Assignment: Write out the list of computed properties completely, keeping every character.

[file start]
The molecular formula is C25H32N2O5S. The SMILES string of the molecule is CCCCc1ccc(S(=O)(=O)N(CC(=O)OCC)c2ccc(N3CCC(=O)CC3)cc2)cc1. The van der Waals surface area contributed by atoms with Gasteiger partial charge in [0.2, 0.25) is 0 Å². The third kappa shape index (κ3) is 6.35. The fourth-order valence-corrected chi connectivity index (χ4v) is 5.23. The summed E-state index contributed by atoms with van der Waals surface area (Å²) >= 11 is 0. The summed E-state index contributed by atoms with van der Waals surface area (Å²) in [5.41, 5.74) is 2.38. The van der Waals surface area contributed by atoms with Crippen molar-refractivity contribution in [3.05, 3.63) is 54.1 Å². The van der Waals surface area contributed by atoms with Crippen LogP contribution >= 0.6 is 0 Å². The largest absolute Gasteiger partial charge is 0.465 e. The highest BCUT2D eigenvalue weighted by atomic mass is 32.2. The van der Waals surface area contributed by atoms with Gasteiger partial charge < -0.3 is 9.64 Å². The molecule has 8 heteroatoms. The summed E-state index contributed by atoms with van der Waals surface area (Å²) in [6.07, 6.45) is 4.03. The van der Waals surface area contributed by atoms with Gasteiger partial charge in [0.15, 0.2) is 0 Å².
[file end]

The molecular formula is C25H32N2O5S. The SMILES string of the molecule is CCCCc1ccc(S(=O)(=O)N(CC(=O)OCC)c2ccc(N3CCC(=O)CC3)cc2)cc1. The van der Waals surface area contributed by atoms with Gasteiger partial charge in [0.2, 0.25) is 0 Å². The third kappa shape index (κ3) is 6.35. The fourth-order valence-corrected chi connectivity index (χ4v) is 5.23. The summed E-state index contributed by atoms with van der Waals surface area (Å²) >= 11 is 0. The summed E-state index contributed by atoms with van der Waals surface area (Å²) in [5.41, 5.74) is 2.38. The van der Waals surface area contributed by atoms with Crippen molar-refractivity contribution in [3.05, 3.63) is 54.1 Å². The van der Waals surface area contributed by atoms with Crippen LogP contribution >= 0.6 is 0 Å². The largest absolute Gasteiger partial charge is 0.465 e. The highest BCUT2D eigenvalue weighted by atomic mass is 32.2. The van der Waals surface area contributed by atoms with Gasteiger partial charge < -0.3 is 9.64 Å². The molecule has 8 heteroatoms. The summed E-state index contributed by atoms with van der Waals surface area (Å²) in [6.07, 6.45) is 4.03. The van der Waals surface area contributed by atoms with Gasteiger partial charge in [0.15, 0.2) is 0 Å².